The election is months away, but some retailers are already seeing a boost in business because of it-gun shops. At Cash-In-A-Flash in Shreveport, Allan Matthews says about half of his customers mention their concern over gun rights in the current political climate. "Last time, for instance, when Obama was elected, you know, there was a massive run on guns," said Matthews.
Four years later, the story is nearly identical. "A lot of them are stockpiling guns, stockpiling ammo, you know, getting ready for a time and date when possibly they can't own those types of guns anymore," he said. That's especially true for assault rifles, which have seen a major boost in sales over the last several months.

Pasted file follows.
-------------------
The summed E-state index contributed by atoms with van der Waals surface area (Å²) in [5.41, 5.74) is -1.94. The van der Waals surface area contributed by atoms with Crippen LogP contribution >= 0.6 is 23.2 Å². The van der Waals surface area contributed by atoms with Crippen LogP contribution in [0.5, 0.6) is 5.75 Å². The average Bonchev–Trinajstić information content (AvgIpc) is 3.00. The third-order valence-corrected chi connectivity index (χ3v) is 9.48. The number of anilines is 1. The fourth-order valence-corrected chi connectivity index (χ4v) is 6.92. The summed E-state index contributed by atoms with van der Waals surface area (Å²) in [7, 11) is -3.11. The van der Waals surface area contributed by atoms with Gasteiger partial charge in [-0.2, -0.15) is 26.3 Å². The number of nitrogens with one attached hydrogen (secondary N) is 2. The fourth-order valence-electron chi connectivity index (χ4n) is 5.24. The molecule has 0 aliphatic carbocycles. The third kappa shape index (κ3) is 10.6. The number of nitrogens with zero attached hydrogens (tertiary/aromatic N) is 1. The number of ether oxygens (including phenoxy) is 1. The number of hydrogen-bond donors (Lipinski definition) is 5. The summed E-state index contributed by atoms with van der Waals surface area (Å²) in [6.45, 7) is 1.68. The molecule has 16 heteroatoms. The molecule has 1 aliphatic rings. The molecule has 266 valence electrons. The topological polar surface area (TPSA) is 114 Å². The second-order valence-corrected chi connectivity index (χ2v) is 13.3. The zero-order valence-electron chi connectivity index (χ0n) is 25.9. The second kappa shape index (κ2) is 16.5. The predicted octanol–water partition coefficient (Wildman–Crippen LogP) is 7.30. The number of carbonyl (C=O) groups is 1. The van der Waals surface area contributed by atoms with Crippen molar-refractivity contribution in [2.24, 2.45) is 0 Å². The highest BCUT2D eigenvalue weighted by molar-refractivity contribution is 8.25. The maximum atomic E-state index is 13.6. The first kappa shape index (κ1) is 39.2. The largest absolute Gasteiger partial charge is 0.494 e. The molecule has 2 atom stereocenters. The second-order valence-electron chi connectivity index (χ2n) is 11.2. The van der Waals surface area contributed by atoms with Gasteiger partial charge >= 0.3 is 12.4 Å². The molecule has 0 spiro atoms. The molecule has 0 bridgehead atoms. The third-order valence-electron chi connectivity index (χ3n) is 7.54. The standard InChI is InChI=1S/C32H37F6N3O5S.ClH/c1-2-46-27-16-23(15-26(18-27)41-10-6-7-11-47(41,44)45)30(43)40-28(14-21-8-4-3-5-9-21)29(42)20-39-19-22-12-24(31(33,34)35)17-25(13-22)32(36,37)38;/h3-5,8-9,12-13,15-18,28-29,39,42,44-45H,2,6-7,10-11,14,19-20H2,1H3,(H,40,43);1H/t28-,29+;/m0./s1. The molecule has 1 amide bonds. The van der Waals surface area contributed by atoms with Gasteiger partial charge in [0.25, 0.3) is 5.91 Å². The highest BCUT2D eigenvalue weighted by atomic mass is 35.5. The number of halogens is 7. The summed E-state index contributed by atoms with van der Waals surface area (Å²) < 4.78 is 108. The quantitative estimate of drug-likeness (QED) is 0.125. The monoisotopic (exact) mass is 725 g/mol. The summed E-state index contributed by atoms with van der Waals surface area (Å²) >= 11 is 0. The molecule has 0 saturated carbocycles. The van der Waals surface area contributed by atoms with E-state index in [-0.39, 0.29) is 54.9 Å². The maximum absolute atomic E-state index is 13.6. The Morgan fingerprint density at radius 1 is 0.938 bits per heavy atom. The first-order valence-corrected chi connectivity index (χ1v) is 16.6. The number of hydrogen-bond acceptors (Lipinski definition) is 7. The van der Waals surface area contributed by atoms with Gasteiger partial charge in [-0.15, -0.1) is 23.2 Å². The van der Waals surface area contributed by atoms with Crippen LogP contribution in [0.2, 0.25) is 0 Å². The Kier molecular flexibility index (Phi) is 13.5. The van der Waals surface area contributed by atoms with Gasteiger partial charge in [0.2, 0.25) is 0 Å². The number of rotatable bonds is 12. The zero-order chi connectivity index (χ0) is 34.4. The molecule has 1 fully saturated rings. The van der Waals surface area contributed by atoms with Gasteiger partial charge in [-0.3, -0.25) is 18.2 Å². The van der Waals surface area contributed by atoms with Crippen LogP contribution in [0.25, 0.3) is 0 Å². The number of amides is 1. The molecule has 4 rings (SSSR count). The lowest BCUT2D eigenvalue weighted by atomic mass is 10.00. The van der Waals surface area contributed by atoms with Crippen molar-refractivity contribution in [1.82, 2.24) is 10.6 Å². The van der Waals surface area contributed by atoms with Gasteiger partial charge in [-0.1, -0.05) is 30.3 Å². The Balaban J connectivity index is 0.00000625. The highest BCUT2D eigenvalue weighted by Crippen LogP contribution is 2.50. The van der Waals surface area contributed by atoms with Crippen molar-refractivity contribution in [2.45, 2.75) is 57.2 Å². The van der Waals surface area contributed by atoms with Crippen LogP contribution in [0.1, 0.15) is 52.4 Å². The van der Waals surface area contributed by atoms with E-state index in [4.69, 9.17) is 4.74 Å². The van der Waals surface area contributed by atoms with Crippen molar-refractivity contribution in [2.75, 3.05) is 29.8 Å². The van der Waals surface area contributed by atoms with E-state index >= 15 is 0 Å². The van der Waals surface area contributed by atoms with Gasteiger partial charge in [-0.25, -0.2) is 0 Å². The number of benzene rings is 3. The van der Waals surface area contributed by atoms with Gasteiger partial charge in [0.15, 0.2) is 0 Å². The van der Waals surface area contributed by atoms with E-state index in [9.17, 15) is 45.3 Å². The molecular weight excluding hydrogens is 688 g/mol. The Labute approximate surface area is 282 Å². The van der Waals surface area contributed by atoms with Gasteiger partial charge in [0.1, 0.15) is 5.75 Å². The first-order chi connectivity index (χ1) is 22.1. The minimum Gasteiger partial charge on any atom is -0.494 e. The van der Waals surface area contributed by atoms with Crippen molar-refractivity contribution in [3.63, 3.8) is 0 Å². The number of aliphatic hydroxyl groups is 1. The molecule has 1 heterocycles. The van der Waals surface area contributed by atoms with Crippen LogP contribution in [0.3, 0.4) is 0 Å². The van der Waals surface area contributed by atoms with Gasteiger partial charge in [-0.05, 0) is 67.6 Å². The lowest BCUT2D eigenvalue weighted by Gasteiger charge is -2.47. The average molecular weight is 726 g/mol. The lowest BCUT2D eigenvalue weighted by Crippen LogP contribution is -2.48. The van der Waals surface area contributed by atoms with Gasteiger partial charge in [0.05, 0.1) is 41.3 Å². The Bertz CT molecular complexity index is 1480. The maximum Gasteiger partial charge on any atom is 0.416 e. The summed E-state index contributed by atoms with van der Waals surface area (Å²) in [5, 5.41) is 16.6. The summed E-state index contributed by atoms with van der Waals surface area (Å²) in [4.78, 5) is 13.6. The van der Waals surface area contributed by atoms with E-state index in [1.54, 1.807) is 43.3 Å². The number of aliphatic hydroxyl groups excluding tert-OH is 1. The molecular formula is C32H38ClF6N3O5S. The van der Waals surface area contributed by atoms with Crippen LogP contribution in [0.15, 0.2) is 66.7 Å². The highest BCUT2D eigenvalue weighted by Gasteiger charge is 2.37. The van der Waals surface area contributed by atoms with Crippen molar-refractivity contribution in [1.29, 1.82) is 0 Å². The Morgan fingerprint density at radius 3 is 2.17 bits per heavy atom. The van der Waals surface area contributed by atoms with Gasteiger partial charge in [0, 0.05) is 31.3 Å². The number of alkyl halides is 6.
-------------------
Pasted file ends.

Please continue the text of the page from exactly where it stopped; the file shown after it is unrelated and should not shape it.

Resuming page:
Controversy recently exploded over a NATO treaty, which gun rights advocates worried could impact their ability to carry a handgun. The Obama adminstration and NATO officials, along with senior senators, assure that's not the case. However, the uncertainty over gun rights in general have sent many enthusiasts straight to their favorite shops.
It's good for business, but bad for supply. Matthews says retailers are already seeing a shortage in the wholesale market. "Like Glocks or ARs that we can typically buy as many as we want, we called and they've got two, they've got one. We're actually stockpiling them ourselves, buying all that we can buy," he said.
Handgun purchases topped 16.5 million in 2011, according to FBI background checks, the highest number since it began keeping track.